Photo of eels in Victoria's Royal Botanic Gardens from Wikpedia taken byfir0002 flagstaffotos.com.au
I have eaten smoked eel when I was much younger, but I did not like the taste. Pie and mash with eels at a pub in Greenwich, yuk.
However, Melbourne's resident eels in the lake at the Royal Botanic Gardens, short finned eels, have a quite fascinating life cycle. They can breathe through their skin, and so survive in mud pools and they can exude a mucous like substance from the skin, enabling them to travel overland in damp conditions.
Once mature, they are drawn towards flowing water, in this case Melbourne's Yarra River, travelling either the short distance overland in appropriately damp conditions or using connecting drains. Fat and full of rich oil, they cease feeding and their digestive tract shrivels and for the rest of the lives they will not eat. They make their way down river, dodging container ships on the way, into Port Phillip Bay and out through the heads into Bass Strait, and then across the Tasman Sea to pass south of New Zealand's south island.
They then take a northward course at a distance from New Zealand's east coast to New Caledonia where they mate in the place where they were born, lay their eggs and then die. They have travelled around 4000 kilometres.
The eggs hatch into a larva, which then drifts on the currents towards the north east coast of Australia. As they drift they mature into 'glass eels', quite transparent but now in the shape of an eel. Down the east coast of Australia they travel, not yet eating. They smell fresh water and head into the coastal estuaries and find a river, possibly the one where their parents came from. At full moon when there is a flood tide, they make their way into the river. In our case, they will keep going right down the coast to the south of Australia and into Port Phillip Bay where they will find the mouth of the Yarra River and end up like their parents in the lake of the Royal Botanic Gardens. By this time they have matured into elvers and developed a digestive system and so the cycle begins again as they mature and fatten.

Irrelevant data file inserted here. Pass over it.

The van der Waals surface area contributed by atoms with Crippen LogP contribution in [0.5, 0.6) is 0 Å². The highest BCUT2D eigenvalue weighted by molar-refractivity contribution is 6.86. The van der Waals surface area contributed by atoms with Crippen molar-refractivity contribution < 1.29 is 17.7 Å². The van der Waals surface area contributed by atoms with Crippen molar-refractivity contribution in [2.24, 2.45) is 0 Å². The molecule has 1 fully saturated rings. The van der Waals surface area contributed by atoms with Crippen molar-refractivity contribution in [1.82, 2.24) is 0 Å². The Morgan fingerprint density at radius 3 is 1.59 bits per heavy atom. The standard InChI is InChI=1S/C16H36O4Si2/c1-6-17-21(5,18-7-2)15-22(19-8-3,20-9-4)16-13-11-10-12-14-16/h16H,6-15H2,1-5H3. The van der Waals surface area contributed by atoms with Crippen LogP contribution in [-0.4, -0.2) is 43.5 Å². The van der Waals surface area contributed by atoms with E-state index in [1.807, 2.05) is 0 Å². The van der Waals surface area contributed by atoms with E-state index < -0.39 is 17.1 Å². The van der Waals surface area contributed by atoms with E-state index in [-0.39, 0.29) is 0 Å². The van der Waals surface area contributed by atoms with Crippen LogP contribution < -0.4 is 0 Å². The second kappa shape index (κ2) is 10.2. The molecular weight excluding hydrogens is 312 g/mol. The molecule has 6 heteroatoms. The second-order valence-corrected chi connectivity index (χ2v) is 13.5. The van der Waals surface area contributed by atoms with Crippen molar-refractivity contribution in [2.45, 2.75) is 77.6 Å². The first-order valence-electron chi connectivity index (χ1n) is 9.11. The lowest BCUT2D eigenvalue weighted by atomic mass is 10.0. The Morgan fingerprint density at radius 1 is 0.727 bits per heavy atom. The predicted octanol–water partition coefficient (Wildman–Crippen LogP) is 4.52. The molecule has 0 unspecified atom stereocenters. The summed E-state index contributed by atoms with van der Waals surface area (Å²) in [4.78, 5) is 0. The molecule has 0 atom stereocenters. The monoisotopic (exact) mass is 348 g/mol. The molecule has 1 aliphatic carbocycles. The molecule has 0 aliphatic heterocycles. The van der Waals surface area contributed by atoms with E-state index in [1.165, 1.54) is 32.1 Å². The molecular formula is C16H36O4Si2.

Of course any fresh water source along the east coast of Australia will attract them and they are able to climb waterfalls and at times end up in isolated dams.
For such a small brained creature, what a truly amazing fish they are.
Obviously England has eels, as does Europe and I don't know about America. I wonder where they all breed? I've no idea where it is, but do I have a faint recollection of the Sargasso Sea?